I'll let you in on a secret -- at age 52, I am like a virgin. While "refreshing" to still have innocence and purity, being labeled a "virgin" can be misleading, and you risk being perceived by others as "inexperienced." Always on the outside looking in, I developed anxiety over being "different" from everyone else. I began to notice that I was missing out on something that the rest of the world seems to be enjoying immensely. After struggling with these feelings, I'm speaking out so that others might feel less ashamed, and come forward in solidarity with me. I'm sharing a shocking confession -- I have never, ever "app-ed."
Not where you thought this was going? For me, it's embarrassing! How can a digital media strategist also be an app virgin? Sadly, 10 years of loyalty to my Blackberry had left me in the dark regarding the latest devices. With my digital relationship crashing, I set off on a mission to learn as much as possible about app world before my Verizon contract finally expired.
While I knew that app world was not a physical place, it soon became clear that I had some catching up to do. Apparently, "app" was voted "Word of the Year" by the American Dialect Society back in 2010. Through my investigation, I learned that most apps are small, limited-function programs (even PC-based applications) that are "ported" over to mobile devices. They originated as developers sought to more closely recreate the personal computer experience on a mobile device. As the mobile market exploded, so did the app market. Today, apps serve a myriad of functions, from shortening keystroking, to expediting information, to finding discount hotel rates. These things weren't going to go away. But I had learned all I could secondhand. It was time for some field research.
Interestingly, I think that most people still buy mobile devices at a brick/mortar outlet. Part of the process is to experience the "look and feel." As I walked through the store, I quickly realized that the hardware was quite varied. So were the user interface/capabilities that apps and other features provided. Cradling the new Samsung, all reservations vanished. I couldn't wait to see what Apple, HTC and all the others had to offer. There was no going back now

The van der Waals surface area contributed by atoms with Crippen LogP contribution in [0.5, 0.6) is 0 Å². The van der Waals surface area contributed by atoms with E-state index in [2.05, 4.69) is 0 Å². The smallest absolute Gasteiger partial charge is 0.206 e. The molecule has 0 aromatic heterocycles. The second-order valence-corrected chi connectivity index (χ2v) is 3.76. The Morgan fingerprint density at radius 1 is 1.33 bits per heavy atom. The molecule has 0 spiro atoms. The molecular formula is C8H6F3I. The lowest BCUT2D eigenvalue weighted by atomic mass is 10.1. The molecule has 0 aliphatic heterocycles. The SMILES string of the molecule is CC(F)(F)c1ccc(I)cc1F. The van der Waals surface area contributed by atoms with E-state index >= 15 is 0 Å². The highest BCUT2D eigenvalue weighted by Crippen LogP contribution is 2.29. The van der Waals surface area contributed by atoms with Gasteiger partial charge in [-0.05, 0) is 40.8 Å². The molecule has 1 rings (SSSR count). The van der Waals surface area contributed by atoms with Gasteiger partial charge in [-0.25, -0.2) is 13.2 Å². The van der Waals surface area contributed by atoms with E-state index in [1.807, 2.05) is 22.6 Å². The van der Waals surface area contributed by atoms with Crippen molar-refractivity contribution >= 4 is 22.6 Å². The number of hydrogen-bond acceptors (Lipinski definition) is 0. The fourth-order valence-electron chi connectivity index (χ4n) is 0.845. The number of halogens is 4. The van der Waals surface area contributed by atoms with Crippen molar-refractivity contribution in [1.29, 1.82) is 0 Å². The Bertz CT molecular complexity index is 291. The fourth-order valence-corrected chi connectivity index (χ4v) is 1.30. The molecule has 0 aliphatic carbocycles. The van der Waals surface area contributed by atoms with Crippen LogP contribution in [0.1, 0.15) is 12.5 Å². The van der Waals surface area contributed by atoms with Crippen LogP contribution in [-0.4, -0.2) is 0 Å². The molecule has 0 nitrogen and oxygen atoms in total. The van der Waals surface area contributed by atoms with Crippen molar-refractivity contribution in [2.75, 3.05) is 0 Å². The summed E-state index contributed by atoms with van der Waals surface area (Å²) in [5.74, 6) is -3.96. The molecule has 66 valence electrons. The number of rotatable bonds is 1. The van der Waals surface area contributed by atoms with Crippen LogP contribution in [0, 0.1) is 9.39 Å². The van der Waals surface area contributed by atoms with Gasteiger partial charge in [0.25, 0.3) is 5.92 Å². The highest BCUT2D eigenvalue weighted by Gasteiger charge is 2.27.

Apps allow owners of the same hardware to create a mobile computing device, which is unique to that individual's wants and needs. I was going to app world on a one-way ticket, fully cognizant of all of the opportunities that exist for NextGen developers to exploit new levels of personalization and customization on the part of the user. Ambitious and impatient users will push developers even further. If we imagine a "device" store in the future, it might resemble a "Build-A-Bear" Workshop -- where you can customize the size, color, apps and even the personality of your new toy.
Also, to borrow a worn expression -- "size matters." But not in the way you might think. As a woman who tends to go everywhere with large (and stylish) bags, the size of the device is secondary to its function. In fact, I found myself drawn to the bigger models, as today's mobile devices are much more like a mobile computer than a mobile phone. By the time I left the store, I couldn't wait to have one of my very own.
If you're having doubts about upgrading, I encourage you to look, see and feel what today's mobile devices have to offer. I use the term "mobile devices" purposely to distinguish from a cell phone. Voice traffic over the Internet has been on a steady decline. In 2010, data traffic surpassed voice on the Internet for the first time. According to wireless analyst Chetan Sharma, data comprised 85 percent of global wireless traffic in 2012. Ericsson, the wireless equipment manufacturer, predicted in its June 2012 "Traffic and Market Report" that global mobile traffic will grow 15 times by the end of 2017.
So get over your fears like I did. Chances are, before long, you'll be texting, tweeting, posting and more, walking up and down the sidewalk like a pro. Maybe we'll bump into each other out there.
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